Gordon Gibson

Snail in April

This spring will not advance.
Bruised clouds darken over Arran,
Monotonous raindrops scatter in still air.
I stare into the garden noticing nothing
Except, on the washed surface of a grey flagstone,
A small coil, motionless,
Monochrome in the sodden light.

It lurches sideways, a minuscule, slowly rocking boulder,
And the snail within extends itself on the slick stone,
And starts its heroic haul to the far side of its world,
Towards the sheltering leaves and new-born blossoms
Of Honesty. Heedless of dangers,
It slides, without resting, without wearying,
Single-minded on its own slipway.
Chasms between the slabs present no obstacle.
Its quest for progress is silent and relentless.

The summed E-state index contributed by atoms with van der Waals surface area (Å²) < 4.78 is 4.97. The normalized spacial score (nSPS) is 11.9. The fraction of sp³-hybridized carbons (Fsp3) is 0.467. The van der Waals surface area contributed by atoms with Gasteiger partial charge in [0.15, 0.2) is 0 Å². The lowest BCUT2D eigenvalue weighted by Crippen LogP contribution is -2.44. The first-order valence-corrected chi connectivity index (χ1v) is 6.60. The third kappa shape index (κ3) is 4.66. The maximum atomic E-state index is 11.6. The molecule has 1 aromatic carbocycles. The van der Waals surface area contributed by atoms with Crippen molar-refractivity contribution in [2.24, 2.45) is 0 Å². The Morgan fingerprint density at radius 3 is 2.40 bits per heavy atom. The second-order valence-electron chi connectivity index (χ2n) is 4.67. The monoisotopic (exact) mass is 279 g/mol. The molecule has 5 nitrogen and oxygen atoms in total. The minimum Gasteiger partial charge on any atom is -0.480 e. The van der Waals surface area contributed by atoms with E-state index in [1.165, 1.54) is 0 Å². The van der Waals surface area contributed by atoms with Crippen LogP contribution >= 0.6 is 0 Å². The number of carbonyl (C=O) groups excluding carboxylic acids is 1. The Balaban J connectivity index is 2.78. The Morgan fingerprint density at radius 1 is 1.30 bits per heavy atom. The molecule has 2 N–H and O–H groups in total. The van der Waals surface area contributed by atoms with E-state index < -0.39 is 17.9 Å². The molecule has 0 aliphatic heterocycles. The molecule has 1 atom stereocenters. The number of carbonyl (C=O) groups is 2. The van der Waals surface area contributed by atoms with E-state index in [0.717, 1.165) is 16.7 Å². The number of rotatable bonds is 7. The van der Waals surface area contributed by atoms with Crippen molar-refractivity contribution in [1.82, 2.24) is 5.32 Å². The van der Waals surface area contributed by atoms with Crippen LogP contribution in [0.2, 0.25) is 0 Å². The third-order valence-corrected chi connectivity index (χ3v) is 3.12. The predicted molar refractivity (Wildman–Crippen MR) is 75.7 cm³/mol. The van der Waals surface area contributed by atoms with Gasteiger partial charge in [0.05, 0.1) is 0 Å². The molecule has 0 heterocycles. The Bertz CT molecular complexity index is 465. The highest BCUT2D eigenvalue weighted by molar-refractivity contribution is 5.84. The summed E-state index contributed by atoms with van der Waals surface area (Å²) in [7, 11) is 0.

While a prescient blackbird,
Sensing, despite the downpour,
A rising glass, a clearing northern sky,
Provides, for background, his new season’s song,
To quicken the plodding heart.

Copyright © Gordon Gibson 2018

Gordon Gibson lives in Troon, South Ayrshire. Over the past seven years his work – poetry and prose fiction – has appeared in a number of print and online publications.

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Julie Sampson

Tonight

raging thoughts
unable
to sleep

I realise
that like a red rag
to the bull,

for the poet
beginning
to write winter’s last poem

on the white page,
when snow
no longer
arrives,

there is longing –
empty the
charged field.

 
Copyright © Julie Sampson 2018

Julie Sampson’s poetry is widely published and she has been listed in several poetry competitions. Her poetry collection Tessitura (Shearsman) was published in 2014.